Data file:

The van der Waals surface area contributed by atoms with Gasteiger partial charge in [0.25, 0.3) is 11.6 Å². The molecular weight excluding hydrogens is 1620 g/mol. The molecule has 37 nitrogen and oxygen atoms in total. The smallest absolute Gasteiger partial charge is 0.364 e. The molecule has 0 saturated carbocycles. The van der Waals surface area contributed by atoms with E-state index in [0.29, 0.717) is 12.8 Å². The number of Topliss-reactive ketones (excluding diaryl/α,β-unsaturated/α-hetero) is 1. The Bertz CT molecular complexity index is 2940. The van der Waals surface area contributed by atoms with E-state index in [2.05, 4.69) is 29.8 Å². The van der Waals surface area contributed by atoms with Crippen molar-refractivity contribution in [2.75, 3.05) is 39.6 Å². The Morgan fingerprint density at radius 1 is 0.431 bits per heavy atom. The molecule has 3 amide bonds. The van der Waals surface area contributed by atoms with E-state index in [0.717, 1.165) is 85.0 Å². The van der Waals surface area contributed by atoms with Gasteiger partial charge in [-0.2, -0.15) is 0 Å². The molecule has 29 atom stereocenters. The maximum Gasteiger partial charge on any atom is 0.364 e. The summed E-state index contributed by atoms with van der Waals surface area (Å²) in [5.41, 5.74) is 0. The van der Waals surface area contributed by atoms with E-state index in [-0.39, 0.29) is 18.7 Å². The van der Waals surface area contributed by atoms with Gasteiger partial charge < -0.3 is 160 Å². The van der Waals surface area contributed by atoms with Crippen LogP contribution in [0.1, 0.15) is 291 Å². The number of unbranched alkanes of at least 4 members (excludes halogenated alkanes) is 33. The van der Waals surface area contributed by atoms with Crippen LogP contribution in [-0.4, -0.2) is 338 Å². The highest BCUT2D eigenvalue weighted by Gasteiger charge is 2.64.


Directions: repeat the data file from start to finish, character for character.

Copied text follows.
The van der Waals surface area contributed by atoms with Gasteiger partial charge in [0.25, 0.3) is 11.6 Å². The molecular weight excluding hydrogens is 1620 g/mol. The molecule has 37 nitrogen and oxygen atoms in total. The smallest absolute Gasteiger partial charge is 0.364 e. The molecule has 0 saturated carbocycles. The van der Waals surface area contributed by atoms with E-state index in [0.29, 0.717) is 12.8 Å². The number of Topliss-reactive ketones (excluding diaryl/α,β-unsaturated/α-hetero) is 1. The Bertz CT molecular complexity index is 2940. The van der Waals surface area contributed by atoms with E-state index in [2.05, 4.69) is 29.8 Å². The van der Waals surface area contributed by atoms with Crippen molar-refractivity contribution in [2.75, 3.05) is 39.6 Å². The Morgan fingerprint density at radius 1 is 0.431 bits per heavy atom. The molecule has 3 amide bonds. The van der Waals surface area contributed by atoms with E-state index in [0.717, 1.165) is 85.0 Å². The van der Waals surface area contributed by atoms with Gasteiger partial charge in [-0.2, -0.15) is 0 Å². The molecule has 29 atom stereocenters. The maximum Gasteiger partial charge on any atom is 0.364 e. The summed E-state index contributed by atoms with van der Waals surface area (Å²) in [5.41, 5.74) is 0. The van der Waals surface area contributed by atoms with E-state index in [-0.39, 0.29) is 18.7 Å². The van der Waals surface area contributed by atoms with Gasteiger partial charge < -0.3 is 160 Å². The van der Waals surface area contributed by atoms with Crippen LogP contribution in [0.1, 0.15) is 291 Å². The number of unbranched alkanes of at least 4 members (excludes halogenated alkanes) is 33. The van der Waals surface area contributed by atoms with Crippen LogP contribution in [-0.4, -0.2) is 338 Å². The highest BCUT2D eigenvalue weighted by Gasteiger charge is 2.64.